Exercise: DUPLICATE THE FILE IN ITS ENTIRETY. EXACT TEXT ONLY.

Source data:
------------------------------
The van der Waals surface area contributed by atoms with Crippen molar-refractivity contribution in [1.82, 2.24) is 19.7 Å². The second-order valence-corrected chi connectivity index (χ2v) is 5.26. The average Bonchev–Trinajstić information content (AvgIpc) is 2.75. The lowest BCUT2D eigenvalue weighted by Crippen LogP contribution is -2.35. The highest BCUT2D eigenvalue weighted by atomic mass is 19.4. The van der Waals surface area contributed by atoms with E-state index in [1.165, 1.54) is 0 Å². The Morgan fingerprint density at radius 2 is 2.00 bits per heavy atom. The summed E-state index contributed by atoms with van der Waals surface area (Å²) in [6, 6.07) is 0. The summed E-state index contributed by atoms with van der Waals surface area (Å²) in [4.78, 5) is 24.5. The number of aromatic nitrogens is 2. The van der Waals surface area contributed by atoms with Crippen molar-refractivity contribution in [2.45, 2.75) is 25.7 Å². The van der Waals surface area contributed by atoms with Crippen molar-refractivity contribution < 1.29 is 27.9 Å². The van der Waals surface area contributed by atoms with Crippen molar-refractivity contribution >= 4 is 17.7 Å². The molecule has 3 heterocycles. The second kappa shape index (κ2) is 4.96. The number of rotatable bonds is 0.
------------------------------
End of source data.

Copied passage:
The van der Waals surface area contributed by atoms with Crippen molar-refractivity contribution in [1.82, 2.24) is 19.7 Å². The second-order valence-corrected chi connectivity index (χ2v) is 5.26. The average Bonchev–Trinajstić information content (AvgIpc) is 2.75. The lowest BCUT2D eigenvalue weighted by Crippen LogP contribution is -2.35. The highest BCUT2D eigenvalue weighted by atomic mass is 19.4. The van der Waals surface area contributed by atoms with E-state index in [1.165, 1.54) is 0 Å². The Morgan fingerprint density at radius 2 is 2.00 bits per heavy atom. The summed E-state index contributed by atoms with van der Waals surface area (Å²) in [6, 6.07) is 0. The summed E-state index contributed by atoms with van der Waals surface area (Å²) in [4.78, 5) is 24.5. The number of aromatic nitrogens is 2. The van der Waals surface area contributed by atoms with Crippen molar-refractivity contribution in [2.45, 2.75) is 25.7 Å². The van der Waals surface area contributed by atoms with Crippen molar-refractivity contribution < 1.29 is 27.9 Å². The van der Waals surface area contributed by atoms with Crippen molar-refractivity contribution >= 4 is 17.7 Å². The molecule has 3 heterocycles. The second kappa shape index (κ2) is 4.96. The number of rotatable bonds is 0.